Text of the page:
Holland, Merlin. The Wilde Album. New York: Henry Holt, 1998. This is a useful complement to the weightier biography by Ellmann. Holland, Wilde’s grandson, supplements his biographical narrative with various artifacts—including photographs, press clippings, and political cartoons—that document Wilde’s emergence as a media celebrity and show how Wilde consciously created his own fame. The book includes rare family photos and all twenty-eight publicity portraits made for Wilde’s 1882 U.S. tour.
Kohl, Norbert. Oscar Wilde: The Works of a Conformist Rebel. Translated by David Henry Wilson. Cambridge, England: Cambridge University Press, 1989. Interprets Wilde’s works mainly through textual analysis, although it includes discussions of the society in which Wilde lived and to which he responded. Kohl argues that Wilde was not the imitator he is often accused of being but a creative adapter of the literary traditions he inherited. Supplemented by detailed notes, a lengthy bibliography, and an index.
McCormack, Jerusha Hull. The Man Who Was Dorian Gray. New York: St. Martin’s Press, 2000. John Gray, the supposed model for Wilde’s most famous character, is profiled in this examination of the life of a decadent poet turned priest. Although not focused on the poetry, this work reveals much about early twentieth century literary society and the emerging gay culture.
McKenna, Neil. The Secret Life of Oscar Wilde. London: Century, 2003. This controversial and groundbreaking biography focuses on how Wilde’s sexuality, and homosexuality in the Victorian era, influenced the writer’s life and work. Illustrated.
Pearce, Joseph. The Unmasking of Oscar Wilde. London: HarperCollins, 2000. Pearce avoids lingering on the actions that brought Wilde notoriety and instead explores Wilde’s emotional and spiritual search. Along with a discussion of The Ballad of Reading Gaol and the posthumously published De Profundis, Pearce also traces Wilde’s fascination with Catholicism.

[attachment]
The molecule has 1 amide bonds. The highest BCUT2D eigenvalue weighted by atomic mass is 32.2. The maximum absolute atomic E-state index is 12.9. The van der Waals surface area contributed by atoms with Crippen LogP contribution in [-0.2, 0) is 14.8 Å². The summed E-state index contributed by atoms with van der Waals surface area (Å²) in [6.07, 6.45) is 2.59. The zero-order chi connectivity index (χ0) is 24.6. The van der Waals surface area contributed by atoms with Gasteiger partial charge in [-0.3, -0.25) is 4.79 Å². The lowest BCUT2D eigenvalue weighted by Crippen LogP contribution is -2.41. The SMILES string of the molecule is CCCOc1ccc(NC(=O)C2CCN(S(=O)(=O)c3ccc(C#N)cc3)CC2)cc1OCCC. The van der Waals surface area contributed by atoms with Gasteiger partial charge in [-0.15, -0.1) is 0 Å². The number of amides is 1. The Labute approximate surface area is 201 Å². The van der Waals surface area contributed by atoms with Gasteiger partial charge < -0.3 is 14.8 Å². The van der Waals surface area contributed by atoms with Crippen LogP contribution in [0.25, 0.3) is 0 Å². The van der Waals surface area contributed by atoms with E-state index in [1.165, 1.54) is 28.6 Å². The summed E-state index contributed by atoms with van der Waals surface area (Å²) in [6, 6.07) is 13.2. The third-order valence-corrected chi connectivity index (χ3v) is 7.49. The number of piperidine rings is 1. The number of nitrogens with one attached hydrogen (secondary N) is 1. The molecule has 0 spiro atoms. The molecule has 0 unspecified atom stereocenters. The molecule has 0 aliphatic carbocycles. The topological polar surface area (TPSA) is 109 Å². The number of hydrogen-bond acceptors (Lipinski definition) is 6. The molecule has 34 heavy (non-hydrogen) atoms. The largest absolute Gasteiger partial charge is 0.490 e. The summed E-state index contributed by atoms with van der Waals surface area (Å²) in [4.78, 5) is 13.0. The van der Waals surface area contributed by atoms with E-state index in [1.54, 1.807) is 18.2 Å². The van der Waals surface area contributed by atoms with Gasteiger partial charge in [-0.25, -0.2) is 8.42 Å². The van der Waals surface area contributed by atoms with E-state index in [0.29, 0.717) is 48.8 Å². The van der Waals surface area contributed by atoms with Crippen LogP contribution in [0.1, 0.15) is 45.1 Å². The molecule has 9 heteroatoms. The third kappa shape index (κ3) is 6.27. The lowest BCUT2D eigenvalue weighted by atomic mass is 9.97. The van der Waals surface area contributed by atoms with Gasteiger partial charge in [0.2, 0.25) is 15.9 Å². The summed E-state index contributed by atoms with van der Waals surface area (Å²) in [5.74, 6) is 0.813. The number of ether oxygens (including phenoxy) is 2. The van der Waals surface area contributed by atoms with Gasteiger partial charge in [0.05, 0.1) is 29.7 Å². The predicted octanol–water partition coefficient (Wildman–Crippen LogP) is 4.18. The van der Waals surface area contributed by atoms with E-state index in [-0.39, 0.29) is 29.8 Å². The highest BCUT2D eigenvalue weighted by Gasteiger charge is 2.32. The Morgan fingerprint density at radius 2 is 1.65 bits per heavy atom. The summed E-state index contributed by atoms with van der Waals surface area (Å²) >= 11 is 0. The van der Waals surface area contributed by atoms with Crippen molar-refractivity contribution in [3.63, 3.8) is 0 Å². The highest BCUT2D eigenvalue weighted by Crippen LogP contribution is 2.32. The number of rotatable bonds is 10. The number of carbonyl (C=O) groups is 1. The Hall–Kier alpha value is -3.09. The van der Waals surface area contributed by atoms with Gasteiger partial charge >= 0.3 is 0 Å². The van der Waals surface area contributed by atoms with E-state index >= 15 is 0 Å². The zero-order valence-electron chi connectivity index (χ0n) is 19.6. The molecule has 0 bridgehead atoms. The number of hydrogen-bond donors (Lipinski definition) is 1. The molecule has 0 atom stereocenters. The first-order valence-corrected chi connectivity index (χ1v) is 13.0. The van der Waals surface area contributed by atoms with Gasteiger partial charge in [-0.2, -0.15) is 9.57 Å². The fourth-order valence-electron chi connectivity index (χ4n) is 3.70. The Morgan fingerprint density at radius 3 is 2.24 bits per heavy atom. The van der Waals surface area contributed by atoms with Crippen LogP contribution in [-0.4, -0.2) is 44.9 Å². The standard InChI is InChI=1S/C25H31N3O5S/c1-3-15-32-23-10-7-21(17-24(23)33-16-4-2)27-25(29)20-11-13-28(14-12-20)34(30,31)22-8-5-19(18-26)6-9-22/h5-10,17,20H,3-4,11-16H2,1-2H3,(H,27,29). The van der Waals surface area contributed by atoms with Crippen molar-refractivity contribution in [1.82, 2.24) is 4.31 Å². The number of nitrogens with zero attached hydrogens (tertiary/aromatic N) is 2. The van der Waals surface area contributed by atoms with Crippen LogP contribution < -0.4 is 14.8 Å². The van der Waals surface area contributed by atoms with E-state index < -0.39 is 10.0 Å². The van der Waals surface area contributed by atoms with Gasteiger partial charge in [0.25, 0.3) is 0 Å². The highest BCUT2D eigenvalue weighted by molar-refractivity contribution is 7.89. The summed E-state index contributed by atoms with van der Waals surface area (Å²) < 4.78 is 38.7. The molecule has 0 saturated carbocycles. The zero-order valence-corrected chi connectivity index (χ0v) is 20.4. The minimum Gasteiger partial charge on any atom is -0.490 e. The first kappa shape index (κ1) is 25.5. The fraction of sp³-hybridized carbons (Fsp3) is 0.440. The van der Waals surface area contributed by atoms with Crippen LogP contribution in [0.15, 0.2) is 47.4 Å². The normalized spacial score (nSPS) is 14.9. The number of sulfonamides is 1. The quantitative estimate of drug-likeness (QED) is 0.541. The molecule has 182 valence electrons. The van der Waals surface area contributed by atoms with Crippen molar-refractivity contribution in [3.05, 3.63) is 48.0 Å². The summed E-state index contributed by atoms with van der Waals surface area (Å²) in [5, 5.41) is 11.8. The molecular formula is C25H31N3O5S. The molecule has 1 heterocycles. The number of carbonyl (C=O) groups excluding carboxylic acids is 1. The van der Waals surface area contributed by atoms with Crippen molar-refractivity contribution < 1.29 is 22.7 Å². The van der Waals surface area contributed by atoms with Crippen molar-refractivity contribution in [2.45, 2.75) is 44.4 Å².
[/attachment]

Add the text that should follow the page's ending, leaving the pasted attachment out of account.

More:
Raby, Peter. Oscar Wilde. Cambridge, England: Cambridge University Press, 1988. Includes biographical information because, Raby argues, it is most useful to see Wilde as indivisible from his works. The 1881 collection of poems, he says, makes it clear that Wilde’s artistic purpose was a life’s work. Includes chronology, notes, a bibliography, and an index.
Small, Ian. Oscar Wilde: A Recent Research—A Supplement to “Oscar Wilde Revalued.” Greensboro, N.C.: ELT Press, 2000. A follow-up to Small’s earlier work on Wilde that surveys previously unknown biographical and critical materials. Includes bibliography.
Varty, Anne. A Preface to Oscar Wilde: Preface Books. New York: Longman, 1998. An introduction to the life and works, particularly the period from 1890 to 1895. Some discussion of earlier work provides a view of some of the motivating forces behind his output. Also offers a chapter on his circle. Includes index.
Wilde, Oscar. The Complete Letters of Oscar Wilde. Edited by Merlin Holland and Rupert Hart-Davis. New York: Henry Holt, 2000. A collection of correspondence including previously unpublished letters that unveil the full extent of Wilde’s genius in an intimate exploration of his life and thoughts. Includes bibliographical references and indexes.